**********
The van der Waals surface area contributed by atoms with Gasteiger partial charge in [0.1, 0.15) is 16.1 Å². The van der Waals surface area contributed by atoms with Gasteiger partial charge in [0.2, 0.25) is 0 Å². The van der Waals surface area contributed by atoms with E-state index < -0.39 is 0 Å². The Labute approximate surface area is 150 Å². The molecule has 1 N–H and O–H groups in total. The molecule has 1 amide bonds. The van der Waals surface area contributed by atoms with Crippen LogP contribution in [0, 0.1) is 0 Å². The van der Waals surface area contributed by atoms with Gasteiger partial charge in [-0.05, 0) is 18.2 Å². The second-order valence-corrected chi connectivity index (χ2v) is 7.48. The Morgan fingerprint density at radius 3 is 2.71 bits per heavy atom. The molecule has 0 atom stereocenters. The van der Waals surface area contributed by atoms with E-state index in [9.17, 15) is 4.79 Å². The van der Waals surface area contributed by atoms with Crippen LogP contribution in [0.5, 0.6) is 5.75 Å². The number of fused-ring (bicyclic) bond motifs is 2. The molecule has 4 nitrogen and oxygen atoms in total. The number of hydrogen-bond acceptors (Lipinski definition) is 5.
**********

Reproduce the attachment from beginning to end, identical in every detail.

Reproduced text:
The van der Waals surface area contributed by atoms with Gasteiger partial charge in [0.1, 0.15) is 16.1 Å². The van der Waals surface area contributed by atoms with Gasteiger partial charge in [0.2, 0.25) is 0 Å². The van der Waals surface area contributed by atoms with E-state index < -0.39 is 0 Å². The Labute approximate surface area is 150 Å². The molecule has 1 N–H and O–H groups in total. The molecule has 1 amide bonds. The van der Waals surface area contributed by atoms with Crippen LogP contribution in [0, 0.1) is 0 Å². The van der Waals surface area contributed by atoms with Gasteiger partial charge in [-0.05, 0) is 18.2 Å². The second-order valence-corrected chi connectivity index (χ2v) is 7.48. The Morgan fingerprint density at radius 3 is 2.71 bits per heavy atom. The molecule has 0 atom stereocenters. The van der Waals surface area contributed by atoms with E-state index in [9.17, 15) is 4.79 Å². The van der Waals surface area contributed by atoms with Crippen LogP contribution in [0.5, 0.6) is 5.75 Å². The number of fused-ring (bicyclic) bond motifs is 2. The molecule has 4 nitrogen and oxygen atoms in total. The number of hydrogen-bond acceptors (Lipinski definition) is 5.